The Head of Housing Options presented the Homelessness Support item. A presentation was published with the papers, and a number of Members had also attended a Member Briefing. The presentation summarised that;
· A significant challenge was that homelessness and temporary accommodation levels pre-Covid were already high, and requests for assistance had increased. It was expected that this would continue to rise as the economic and mental health impacts of Covid-19 become apparent.
· Homelessness is a multi-faceted issue requiring a multi-agency response, and Officers felt that Bristol had provided a good response to the challenge. This included housing 1,000 people over the last six months, wrap around drug and alcohol services, and food provision from ‘Cheers Drive’.
· The recent focus was around moving people on from temporary accommodation, with plans for two ambitious multi-agency initiatives to prevent homelessness; the One City Move On project to deal with the bottle neck in supported housing and providing more accommodation for those ready to move on; and Change for Good, a partnership initiative to improve how agencies work together to support people with complex needs.
· Bristol City Council successfully bid for £1.9million from the Next Steps fund, and await the results of further bids. However, it was understood that government funding levels were insufficient. It was hoped that for the next financial year that funding levels would be maintained, with additional funds available for those impacted by the Covid-19 crisis.
Members were invited to ask questions. Discussion included the following points:
· It was confirmed that over 900 households were housed in temporary accommodation; this included those placed in hotels, and those with No Recourse to Public Funds.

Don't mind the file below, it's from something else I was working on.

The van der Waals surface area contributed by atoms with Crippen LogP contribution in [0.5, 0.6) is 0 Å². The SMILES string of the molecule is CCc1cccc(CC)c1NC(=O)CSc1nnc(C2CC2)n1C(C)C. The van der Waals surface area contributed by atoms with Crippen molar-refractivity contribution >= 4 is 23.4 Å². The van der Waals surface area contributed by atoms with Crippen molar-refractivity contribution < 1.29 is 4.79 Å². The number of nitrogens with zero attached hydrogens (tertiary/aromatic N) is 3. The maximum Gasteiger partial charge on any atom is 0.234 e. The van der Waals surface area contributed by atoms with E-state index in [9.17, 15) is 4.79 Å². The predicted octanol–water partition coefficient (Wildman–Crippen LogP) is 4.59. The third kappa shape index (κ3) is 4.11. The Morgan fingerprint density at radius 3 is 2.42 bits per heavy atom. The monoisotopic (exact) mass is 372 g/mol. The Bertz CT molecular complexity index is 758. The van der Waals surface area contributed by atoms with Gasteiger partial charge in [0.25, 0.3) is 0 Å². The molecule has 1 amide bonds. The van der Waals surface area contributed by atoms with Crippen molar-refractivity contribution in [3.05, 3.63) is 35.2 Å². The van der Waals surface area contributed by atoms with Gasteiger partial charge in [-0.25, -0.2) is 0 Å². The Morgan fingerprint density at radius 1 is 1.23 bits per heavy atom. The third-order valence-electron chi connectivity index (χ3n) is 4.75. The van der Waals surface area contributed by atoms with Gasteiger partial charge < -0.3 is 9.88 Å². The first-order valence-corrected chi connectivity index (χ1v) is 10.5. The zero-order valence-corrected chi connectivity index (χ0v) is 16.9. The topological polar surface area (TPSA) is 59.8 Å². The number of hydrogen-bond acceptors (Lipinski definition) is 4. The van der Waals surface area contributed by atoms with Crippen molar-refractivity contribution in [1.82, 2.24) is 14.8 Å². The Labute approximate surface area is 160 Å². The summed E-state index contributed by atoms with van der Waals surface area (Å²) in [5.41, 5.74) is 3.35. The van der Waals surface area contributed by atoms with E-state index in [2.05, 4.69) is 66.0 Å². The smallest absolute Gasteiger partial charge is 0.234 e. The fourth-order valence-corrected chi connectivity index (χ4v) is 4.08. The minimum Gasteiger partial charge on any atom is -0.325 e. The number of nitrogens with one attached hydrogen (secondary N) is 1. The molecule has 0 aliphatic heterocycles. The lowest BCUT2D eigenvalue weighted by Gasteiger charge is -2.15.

· Preparations for winter, including a severe weather protocol, were being made. Government guidance around opening shelters in a Covid secure way was planned to be reviewed and some small pots of funding have been made available specifically for winter pressures.
· It was clarified Pathways is the homelessness supported accommodation process, in which people work their way through levels of support as required.
· Officers concerns were focused around the as yet unknown impact of the pandemic, and around the financial strain on other parts of the system which may have a knock on effect. At this point it was not known what funds would be received for the next financial year, but it was thought that a rollover budget was most likely.
· A stipulation of the first round of capital spending was for completion by 31st March, which ruled out new build projects. In future rounds it was hoped to be more creative.
· It was known prior to the Imperial Apartments deal that there was a risk attached associated with the owners, and work took place to ensure risks were mitigated, including onsite workers and site facilities. It is not being used as temporary accommodation but private rented assured shorthold tenancies.
· It was confirmed that ‘extreme rent arrears’ for evictions generally involve non-payment over a number of years. The priority is to work with tenants.
· The prioritisation of moving people from supported to private rented accommodation is around easing a bottleneck by finding more Move On accommodation rather than increase the competition for existing social housing.
· Officers confirmed that during the pandemic response a number of people were housed in emergency accommodation that may not have otherwise been eligible. The aim was for no one to return to the streets. Bristol City Council engaged with the refugee sector in Bristol for further input around making plans for those being accommodated. Some of this population are now eligible for support.
The Director of Homes and Landlord Services and Head of Housing Options were thanked for their attendance and input.